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A Bullet for the General (1968)

Gian Maria Volonté , Klaus Kinski , Damiano Damiani  |  NR |  DVD
4.3 out of 5 stars  See all reviews (26 customer reviews)

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Product Details

  • Actors: Gian Maria Volonté, Klaus Kinski, Martine Beswick, Lou Castel, Jaime Fernández
  • Directors: Damiano Damiani
  • Writers: Franco Solinas, Salvatore Laurani
  • Producers: Bianco Manini
  • Format: Color, Widescreen, NTSC
  • Language: English
  • Region: Region 1 (U.S. and Canada only. Read more about DVD formats.)
  • Aspect Ratio: 2.35:1
  • Number of discs: 1
  • Rated: NR (Not Rated)
  • Studio: Starz / Anchor Bay
  • DVD Release Date: December 18, 2001
  • Run Time: 135 minutes
  • Average Customer Review: 4.3 out of 5 stars  See all reviews (26 customer reviews)
  • ASIN: B000059PPR
  • Amazon Best Sellers Rank: #441,258 in Movies & TV (See Top 100 in Movies & TV)
  • Learn more about "A Bullet for the General" on IMDb

Special Features


Editorial Reviews

From the Back Cover

At the height of the Mexican revolution, a mysterious young American (Lou Castel of Fist in His Pocket) joins a gang of marauders led by El Chucho (Gian Maria Volonte of A Fistful of Dollars) on a series of savage raids to steal guns for a powerful rebel general. But when the Gringo brings his own cold-blooded ideals to the bandits, El Chucho discovers that the real weapons of war belong to no army. In a land ravaged by poverty and violence, can true freedom be bought with a single bullet?
Klaus Kinski (For a Few Dollars More) and Martine Beswick (Dr. Jekyll and Sister Hyde, Thunderball) co-star in this legendary western directed by Damiano Damiani from a powerful screenplay co-written by Oscar nominee Franco Solinas (The Battle of Algiers, The Big Gundown). Also known as Quien Sabe?, this thrilling epic features some of the most surprising performances radical politics and shocking violence of an "Spaghetti Western" ever made.

Customer Reviews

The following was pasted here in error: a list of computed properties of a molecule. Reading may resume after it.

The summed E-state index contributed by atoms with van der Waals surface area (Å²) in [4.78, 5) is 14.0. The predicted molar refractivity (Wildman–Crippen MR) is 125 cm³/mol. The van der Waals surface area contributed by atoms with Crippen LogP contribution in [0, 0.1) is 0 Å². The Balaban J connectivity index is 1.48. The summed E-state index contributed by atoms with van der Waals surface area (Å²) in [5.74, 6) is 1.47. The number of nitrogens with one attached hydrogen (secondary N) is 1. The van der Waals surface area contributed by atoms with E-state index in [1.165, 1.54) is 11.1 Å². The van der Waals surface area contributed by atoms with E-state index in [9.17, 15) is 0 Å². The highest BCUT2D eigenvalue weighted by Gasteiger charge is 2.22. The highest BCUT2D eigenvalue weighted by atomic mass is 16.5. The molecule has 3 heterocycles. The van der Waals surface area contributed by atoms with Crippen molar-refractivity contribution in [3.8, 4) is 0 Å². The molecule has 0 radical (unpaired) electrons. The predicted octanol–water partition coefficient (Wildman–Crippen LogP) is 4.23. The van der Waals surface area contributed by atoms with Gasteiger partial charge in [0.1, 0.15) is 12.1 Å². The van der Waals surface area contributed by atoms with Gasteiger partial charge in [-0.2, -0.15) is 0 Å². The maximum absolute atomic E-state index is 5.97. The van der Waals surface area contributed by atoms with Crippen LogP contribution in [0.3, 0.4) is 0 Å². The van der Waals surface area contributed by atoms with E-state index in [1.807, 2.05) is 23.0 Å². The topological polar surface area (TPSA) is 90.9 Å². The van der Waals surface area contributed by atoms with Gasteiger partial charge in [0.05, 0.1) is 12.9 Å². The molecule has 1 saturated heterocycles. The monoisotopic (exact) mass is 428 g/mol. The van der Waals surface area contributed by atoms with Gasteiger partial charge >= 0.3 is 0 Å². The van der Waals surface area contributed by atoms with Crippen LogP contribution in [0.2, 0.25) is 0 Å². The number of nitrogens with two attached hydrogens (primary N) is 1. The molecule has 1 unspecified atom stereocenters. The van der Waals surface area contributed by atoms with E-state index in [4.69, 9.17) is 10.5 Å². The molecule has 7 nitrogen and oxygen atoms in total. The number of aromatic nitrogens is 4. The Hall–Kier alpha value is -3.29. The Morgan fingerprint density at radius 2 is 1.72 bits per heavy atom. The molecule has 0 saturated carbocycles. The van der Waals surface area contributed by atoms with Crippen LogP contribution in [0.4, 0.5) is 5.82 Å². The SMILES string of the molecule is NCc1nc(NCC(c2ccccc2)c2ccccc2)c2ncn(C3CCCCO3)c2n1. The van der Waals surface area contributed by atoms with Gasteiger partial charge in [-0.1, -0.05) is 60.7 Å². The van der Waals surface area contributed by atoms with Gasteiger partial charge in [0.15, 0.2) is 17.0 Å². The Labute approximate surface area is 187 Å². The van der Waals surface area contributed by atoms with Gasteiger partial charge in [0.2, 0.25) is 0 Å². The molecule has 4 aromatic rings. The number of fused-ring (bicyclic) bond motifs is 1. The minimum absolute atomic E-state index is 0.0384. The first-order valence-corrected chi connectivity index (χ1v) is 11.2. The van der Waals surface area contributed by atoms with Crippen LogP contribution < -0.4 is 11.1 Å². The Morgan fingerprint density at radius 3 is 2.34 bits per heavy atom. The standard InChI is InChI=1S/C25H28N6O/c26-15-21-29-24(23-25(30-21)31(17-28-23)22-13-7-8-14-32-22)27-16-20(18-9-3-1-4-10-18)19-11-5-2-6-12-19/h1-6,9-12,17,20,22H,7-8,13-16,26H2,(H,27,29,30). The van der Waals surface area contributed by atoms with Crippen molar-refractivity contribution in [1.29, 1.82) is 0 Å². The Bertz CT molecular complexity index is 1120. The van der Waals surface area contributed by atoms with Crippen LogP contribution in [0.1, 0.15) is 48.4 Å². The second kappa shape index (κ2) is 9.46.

Most Helpful Customer Reviews
11 of 11 people found the following review helpful
4.0 out of 5 stars lots to enjoy November 15, 2001
By A Customer
anyone who has seen For a few dollars more knows that the partnership of kinski-volonte is potentially explosive, unfortunately while volonte is hypnotic kinski suffers from a small part and poor dubbing. However Kinski goes further than his For few dollar performance, this time totally taking on the mantle of religious icon, shouting 'in the name of the father' whilst throwing grenades and dressing in messianic fashion (perhaps the producers had seen his infamous 'jesus tour' where he proclaimed himself christ only to have abuse hurled at him from the audience and more worryingly because he perhaps believed it: see 'my best fiend'). It is a shame so few volonte films are available in the US and britain (investigation of a citizen above suspicion for one)
the overtly political screenplay is by franco solinas, rare for so good a writer to be employed on a spaghetti western, rather than extreme violence this film is a thoughtful meditation on themes both political and personal, concerning friendship is very touching though the film makes sure where it stands on the issue of politics and friendship conflicting with the end. the film as a whole carries surprisingly heavy emotional weight.
The best of damiano damiani's mise en scene is breathtaking and in this dvd version the photography is finally appreciable . With morricone involved in the music (though not writing it,luis enrique bacalov using some of his score from django, himself a fine composer for film)there is a lot of audio fun to be had with this film too.
There is a wonderful ending and a casualness that reminds me of films like the roaring twenties, when volonte shoots a comrade for threatening the life of his new friend a subordinate asks him 'but why? guapo was your friend too?' volonte replies 'eh, guapo is no more'.
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21 of 24 people found the following review helpful
5.0 out of 5 stars TOP BLURAY TITLE May 18, 2012
Format:Blu-ray|Verified Purchase
Blue Underground's disc contains both the US and the 3-minute longer International versions of the film A Bullet for the General. These are separate 1080P transfers and NOT seamlessly branched - sharing the same Blu-ray disc. There may be some very slight differences in the image quality between the two versions but it won't be a lot - if any at all. I've made a couple of comparison captures below. The transfer seems a little inconsistent with some sequences showing that nice sheen of grain we often see with Blue Underground but there are a few spots that look waxy - as if DNR were the culprit. This wasn't at all egregious and I'd say that overall the visuals are extremely impressive with great detail in close-ups and depth being displayed. Colors are bright with true skin tones. The 2.35:1 widescreen is used in a slick fashion and the the video comes across pleasing throughout most of the presentation.The US version offers a healthy DTS-HD Master 2.0 channel at 1906 kbps that is comparable to the DUB on the International version that also has the option of lossless Italian at equally as robust a transfer. Gunshots are piercing and the aggressive pats of the soundtrack seems easily handled by the uncompressed audio. The flatness is expected. We have an original score by Luis Bacalov and the iconic Ennio Morricone that supports the 'Spaghetti' aspects very well. There are optional subtitles - both English (SDH) and English - for the Italian version - as well as French and Spanish. Region Free too.